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Kantar study looks at changing media consumption

I recently attended Kantar's Media MasterChef webinar, where Monique Claassen, head of Media & Digital at Kantar, among other speakers, unpacked Kantar's Media Reactions study, letting us in on the secret ingredients for media success in South Africa.
Kantar study looks at changing media consumption

Claassen talked us through the report, explaining which consumer and marketer attitudes have changed, which have stayed the same, which media brands have retained their appeal and which have grown stronger, helping us better understand the various elements that contribute to making brands grow through where they advertise and media ROI. She also explained how marketers perceive different touchpoints versus consumers, where the gaps and opportunities lie, and why the fight for offline versus online is now non-existent.

She started off talking about the view of changing media consumption amongst consumers and how they’re perceiving advertising post-Covid.


The pandemic has meant that South African consumers are spending more time engaging across media platforms, and this trend has continued into 2021, with a 30% increase noted on consumption across all channels.

According to Kantar’s Covid-19 Barometer, at the height of the pandemic at the end of March last year, 28% of consumers in South Africa were spending more time consuming media. Claassen said that one would have thought that this trend would have slacked off or changed, but at the end of April this year, we’re actually seeing higher numbers. “30% of consumers saying, 'Yip, we’re spending more time across more devices, consuming more content'.

“No surprise where that comes from... it’s all around digital. So, more, more, more time within digital – social media, internet… but make no mistake that radio and TV are still high up on that list, even newspapers as we see are still there; consumers are still reading newspapers.”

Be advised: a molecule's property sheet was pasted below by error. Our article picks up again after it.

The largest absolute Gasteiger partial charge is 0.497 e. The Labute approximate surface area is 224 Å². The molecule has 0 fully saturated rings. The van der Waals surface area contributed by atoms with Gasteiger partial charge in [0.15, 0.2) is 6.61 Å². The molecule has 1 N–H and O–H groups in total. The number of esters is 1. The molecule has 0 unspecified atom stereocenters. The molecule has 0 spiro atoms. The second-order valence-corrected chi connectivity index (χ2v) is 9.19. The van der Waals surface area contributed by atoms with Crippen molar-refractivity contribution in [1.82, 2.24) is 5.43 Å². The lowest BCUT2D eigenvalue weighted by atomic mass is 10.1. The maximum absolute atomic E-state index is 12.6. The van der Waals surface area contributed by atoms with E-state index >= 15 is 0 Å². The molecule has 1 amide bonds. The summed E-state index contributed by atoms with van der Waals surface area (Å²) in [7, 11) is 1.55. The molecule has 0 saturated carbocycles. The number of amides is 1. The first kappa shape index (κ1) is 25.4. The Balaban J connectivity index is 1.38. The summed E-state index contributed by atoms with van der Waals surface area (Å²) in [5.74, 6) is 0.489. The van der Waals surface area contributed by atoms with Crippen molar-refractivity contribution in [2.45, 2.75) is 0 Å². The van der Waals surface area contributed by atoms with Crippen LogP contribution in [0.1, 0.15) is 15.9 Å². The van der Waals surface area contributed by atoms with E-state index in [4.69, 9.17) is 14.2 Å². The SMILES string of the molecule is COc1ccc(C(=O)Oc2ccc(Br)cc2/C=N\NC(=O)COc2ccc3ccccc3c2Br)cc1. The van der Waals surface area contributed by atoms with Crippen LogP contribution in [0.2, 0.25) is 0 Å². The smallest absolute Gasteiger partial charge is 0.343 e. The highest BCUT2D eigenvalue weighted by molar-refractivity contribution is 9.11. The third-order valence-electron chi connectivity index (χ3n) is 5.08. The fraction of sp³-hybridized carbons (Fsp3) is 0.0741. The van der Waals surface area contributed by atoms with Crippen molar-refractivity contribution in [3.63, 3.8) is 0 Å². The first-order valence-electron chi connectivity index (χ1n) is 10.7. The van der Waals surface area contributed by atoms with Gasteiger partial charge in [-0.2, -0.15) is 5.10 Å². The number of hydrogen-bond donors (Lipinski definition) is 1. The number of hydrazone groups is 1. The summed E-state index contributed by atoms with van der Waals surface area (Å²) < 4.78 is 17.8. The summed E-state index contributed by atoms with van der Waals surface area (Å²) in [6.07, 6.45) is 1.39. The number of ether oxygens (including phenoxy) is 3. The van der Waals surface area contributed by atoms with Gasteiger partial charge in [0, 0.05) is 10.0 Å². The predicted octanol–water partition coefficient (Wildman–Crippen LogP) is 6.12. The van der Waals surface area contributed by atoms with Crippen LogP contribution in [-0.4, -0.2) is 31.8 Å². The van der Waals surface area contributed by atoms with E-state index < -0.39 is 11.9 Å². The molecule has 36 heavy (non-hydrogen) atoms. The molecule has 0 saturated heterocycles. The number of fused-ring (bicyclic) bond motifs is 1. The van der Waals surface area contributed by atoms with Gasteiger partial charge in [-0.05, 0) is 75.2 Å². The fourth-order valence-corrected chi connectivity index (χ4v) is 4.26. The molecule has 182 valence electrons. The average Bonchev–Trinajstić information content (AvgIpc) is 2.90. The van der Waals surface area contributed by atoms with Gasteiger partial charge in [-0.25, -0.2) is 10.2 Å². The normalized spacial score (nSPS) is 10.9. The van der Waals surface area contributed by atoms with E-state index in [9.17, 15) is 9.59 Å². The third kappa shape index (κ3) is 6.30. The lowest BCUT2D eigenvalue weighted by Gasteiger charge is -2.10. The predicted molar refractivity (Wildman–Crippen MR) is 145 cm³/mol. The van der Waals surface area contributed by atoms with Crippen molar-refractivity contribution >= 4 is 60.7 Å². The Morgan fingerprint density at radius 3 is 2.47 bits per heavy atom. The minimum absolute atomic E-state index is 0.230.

Although consumption is driven by digital channels, TV and radio continue to play an important role in the consumer’s media journey.

Also not surprising, is that cinema is declining quite rapidly. Consumers are saying they are less and less interested in going to the cinema.

This shift is not only reflected in consumer consumption, but also in campaign reach levels, where digital overlap is double that of five years ago and digital offers much larger unique audiences than ever before. “We’ve seen a massive change in our reach database across the year. So, when we tested campaigns from way back in 2015, right up to now, we’re looking at around R3m worth of campaign spend. And the opportunity to reach our audiences on digital has been accelerated.”

Amongst all social media platforms, they’re also seeing the highest claimed increase in usage of YouTube, WhatsApp and Facebook, with newer players like TikTok also seeing growth.

Moving back to reach again; not only from claimed consumption, but again going back to all the campaigns that were tested, Claassen said they’ve seen a massive shift in behaviour. “The biggest growth coming from social media – 12% average reach changed in the last decade. And even though TV is declining and the average reach for a TV campaign is declining, it still is the highest reach platform in SA.